Authorities on the French Indian Ocean island of Reunion say three tourists who returned from a trip to Thailand may have contracted bird flu.
Tests have been carried out on other members of the tour group
A 43-year-old man was admitted to hospital in Saint-Denis on Saturday complaining of weakness and severe headaches. He later developed a cough.
Two people who travelled with the man are also suspected of having bird flu.
Samples will be tested in Paris for the H5N1 virus, which has killed at least 60 people in Asia since 2003.
The authorities say the three were part of a group of 20 who had been to Thailand.
The three suspect cases visited a bird park during their trip there and had close contacts with birds.
A senior Thai official rejected the suggestion that the bird park might be the source of infection.
"It is impossible that they could have been infected just because they went to the zoo," said Charal Trinvuthipong, assistant to the agriculture minister.
French Health Minister Xavier Bertrand said initial tests carried out on Reunion had been positive, and samples were being rushed to Paris for further tests.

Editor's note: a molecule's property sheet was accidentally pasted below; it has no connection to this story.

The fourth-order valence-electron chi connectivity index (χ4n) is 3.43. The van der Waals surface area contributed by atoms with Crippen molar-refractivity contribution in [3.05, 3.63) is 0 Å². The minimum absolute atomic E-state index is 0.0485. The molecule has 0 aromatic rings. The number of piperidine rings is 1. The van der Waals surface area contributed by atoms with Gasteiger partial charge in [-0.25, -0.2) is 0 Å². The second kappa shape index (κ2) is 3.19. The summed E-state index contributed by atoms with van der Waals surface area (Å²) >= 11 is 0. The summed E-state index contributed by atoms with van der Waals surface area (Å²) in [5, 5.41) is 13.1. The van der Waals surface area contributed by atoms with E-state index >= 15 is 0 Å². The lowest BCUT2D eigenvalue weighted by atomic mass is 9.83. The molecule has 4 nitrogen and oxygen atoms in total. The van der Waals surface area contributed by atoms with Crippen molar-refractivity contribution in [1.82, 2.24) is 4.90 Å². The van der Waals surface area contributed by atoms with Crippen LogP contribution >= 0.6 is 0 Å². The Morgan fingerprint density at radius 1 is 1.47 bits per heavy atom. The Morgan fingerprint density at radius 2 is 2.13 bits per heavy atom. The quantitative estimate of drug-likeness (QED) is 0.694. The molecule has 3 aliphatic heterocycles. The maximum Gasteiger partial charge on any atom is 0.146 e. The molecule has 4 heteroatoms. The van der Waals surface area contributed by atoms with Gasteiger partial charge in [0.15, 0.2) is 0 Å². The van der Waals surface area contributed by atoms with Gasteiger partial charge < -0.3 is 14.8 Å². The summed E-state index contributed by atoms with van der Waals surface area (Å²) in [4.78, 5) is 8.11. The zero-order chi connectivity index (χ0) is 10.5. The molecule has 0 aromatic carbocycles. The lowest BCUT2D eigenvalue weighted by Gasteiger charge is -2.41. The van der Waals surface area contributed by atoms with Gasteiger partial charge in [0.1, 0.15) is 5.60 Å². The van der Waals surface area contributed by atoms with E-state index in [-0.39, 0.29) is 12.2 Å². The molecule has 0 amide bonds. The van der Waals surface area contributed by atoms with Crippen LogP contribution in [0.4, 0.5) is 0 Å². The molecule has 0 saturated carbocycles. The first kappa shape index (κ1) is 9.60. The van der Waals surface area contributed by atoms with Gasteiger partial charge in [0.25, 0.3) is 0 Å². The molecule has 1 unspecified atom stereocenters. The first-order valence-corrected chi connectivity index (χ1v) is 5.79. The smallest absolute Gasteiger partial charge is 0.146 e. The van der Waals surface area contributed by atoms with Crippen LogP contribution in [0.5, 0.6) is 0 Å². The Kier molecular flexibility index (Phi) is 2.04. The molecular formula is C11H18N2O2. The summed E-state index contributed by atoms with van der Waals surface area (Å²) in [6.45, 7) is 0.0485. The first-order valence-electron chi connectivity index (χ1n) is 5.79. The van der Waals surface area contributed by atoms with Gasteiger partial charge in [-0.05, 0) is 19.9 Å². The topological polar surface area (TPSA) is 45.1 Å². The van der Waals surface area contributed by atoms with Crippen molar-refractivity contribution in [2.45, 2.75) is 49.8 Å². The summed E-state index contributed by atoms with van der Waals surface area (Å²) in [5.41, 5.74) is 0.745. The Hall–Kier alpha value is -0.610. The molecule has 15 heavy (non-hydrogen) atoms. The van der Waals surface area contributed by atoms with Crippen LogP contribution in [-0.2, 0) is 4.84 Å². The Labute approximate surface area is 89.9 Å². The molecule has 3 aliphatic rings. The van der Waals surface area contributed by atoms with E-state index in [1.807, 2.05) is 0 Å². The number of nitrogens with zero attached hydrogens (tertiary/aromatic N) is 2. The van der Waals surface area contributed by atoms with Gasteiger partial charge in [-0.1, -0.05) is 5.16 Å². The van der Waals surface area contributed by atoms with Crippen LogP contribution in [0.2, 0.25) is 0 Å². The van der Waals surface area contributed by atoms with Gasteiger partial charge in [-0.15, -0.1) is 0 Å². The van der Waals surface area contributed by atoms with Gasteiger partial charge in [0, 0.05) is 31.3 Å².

"We will have results for the first patient tomorrow," he told the AFP news agency on Wednesday evening, adding that "for the moment these are only suspicions. Nothing has been confirmed".
Earlier, the EU confirmed H5N1 had been found in wild swans in Croatia.
Officials are bracing for an outbreak of the lethal strain of bird flu, also known as avian flu, in the European Union, after it was recently discovered in neighbouring Turkey, Romania and Russia.
European countries have been taking steps to combat the possible spread of the virus between birds.
Croatian authorities followed the lead of Austria, Switzerland and Germany in asking poultry producers to keep their animals indoors.
On Tuesday, the EU announced that it would ban imports of live wild birds and impose stricter rules on the private ownership of pet birds, after a parrot died of the H5N1 strain while in quarantine in the UK.
As the ban was announced, German officials said two geese had tested positive for the flu in initial checks.
Further tests are to be carried out to confirm the virus and to establish whether it is the deadly strain.
In Asia, China has reported its third major outbreak of bird flu in two weeks.
BIRD FLU OUTBREAKS IN 2005 (H5N1 STRAIN)
The H5N1 strain remained largely in South-East Asia until this summer, when Russia and Kazakhstan both reported outbreaks
Scientists fear it may be carried by migrating birds to Europe and Africa but say it is hard to prove a direct link with bird migration
UK case discovered in quarantine, so disease-free status unaffected